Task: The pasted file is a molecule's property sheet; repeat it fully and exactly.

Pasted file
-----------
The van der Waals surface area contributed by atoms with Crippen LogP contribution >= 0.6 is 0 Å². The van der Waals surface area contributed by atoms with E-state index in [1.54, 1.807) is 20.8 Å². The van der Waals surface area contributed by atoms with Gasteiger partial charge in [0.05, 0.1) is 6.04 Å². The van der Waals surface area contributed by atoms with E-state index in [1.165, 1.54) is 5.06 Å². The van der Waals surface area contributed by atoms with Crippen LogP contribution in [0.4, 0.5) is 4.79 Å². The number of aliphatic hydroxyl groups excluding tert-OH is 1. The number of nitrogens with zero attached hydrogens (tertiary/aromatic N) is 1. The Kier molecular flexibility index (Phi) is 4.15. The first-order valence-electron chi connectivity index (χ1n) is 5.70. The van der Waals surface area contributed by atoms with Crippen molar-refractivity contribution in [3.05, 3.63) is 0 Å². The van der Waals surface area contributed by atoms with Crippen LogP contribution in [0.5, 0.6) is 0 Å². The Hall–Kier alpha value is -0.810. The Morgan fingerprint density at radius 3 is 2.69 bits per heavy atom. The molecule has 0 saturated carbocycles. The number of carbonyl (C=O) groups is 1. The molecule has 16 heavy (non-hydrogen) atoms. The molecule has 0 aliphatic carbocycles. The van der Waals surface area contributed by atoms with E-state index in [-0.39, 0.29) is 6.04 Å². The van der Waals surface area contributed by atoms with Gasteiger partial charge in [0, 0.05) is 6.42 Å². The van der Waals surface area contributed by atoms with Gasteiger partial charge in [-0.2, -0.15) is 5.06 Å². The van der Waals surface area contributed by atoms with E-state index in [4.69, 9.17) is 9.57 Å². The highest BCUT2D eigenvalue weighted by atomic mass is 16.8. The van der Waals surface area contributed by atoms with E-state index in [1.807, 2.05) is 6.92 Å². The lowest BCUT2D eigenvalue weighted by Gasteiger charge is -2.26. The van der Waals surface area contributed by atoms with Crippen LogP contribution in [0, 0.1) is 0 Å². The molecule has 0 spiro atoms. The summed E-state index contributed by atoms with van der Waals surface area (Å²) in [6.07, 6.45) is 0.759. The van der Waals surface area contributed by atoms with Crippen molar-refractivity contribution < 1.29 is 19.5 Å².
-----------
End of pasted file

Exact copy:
The van der Waals surface area contributed by atoms with Crippen LogP contribution >= 0.6 is 0 Å². The van der Waals surface area contributed by atoms with E-state index in [1.54, 1.807) is 20.8 Å². The van der Waals surface area contributed by atoms with Gasteiger partial charge in [0.05, 0.1) is 6.04 Å². The van der Waals surface area contributed by atoms with E-state index in [1.165, 1.54) is 5.06 Å². The van der Waals surface area contributed by atoms with Crippen LogP contribution in [0.4, 0.5) is 4.79 Å². The number of aliphatic hydroxyl groups excluding tert-OH is 1. The number of nitrogens with zero attached hydrogens (tertiary/aromatic N) is 1. The Kier molecular flexibility index (Phi) is 4.15. The first-order valence-electron chi connectivity index (χ1n) is 5.70. The van der Waals surface area contributed by atoms with Crippen molar-refractivity contribution in [3.05, 3.63) is 0 Å². The van der Waals surface area contributed by atoms with Crippen LogP contribution in [0.5, 0.6) is 0 Å². The Hall–Kier alpha value is -0.810. The Morgan fingerprint density at radius 3 is 2.69 bits per heavy atom. The molecule has 0 saturated carbocycles. The number of carbonyl (C=O) groups is 1. The molecule has 16 heavy (non-hydrogen) atoms. The molecule has 0 aliphatic carbocycles. The van der Waals surface area contributed by atoms with E-state index in [-0.39, 0.29) is 6.04 Å². The van der Waals surface area contributed by atoms with Gasteiger partial charge in [0, 0.05) is 6.42 Å². The van der Waals surface area contributed by atoms with Gasteiger partial charge in [-0.2, -0.15) is 5.06 Å². The van der Waals surface area contributed by atoms with E-state index in [4.69, 9.17) is 9.57 Å². The highest BCUT2D eigenvalue weighted by atomic mass is 16.8. The van der Waals surface area contributed by atoms with E-state index in [1.807, 2.05) is 6.92 Å². The lowest BCUT2D eigenvalue weighted by Gasteiger charge is -2.26. The van der Waals surface area contributed by atoms with Crippen LogP contribution in [0, 0.1) is 0 Å². The molecule has 0 spiro atoms. The summed E-state index contributed by atoms with van der Waals surface area (Å²) in [6.07, 6.45) is 0.759. The van der Waals surface area contributed by atoms with Crippen molar-refractivity contribution < 1.29 is 19.5 Å².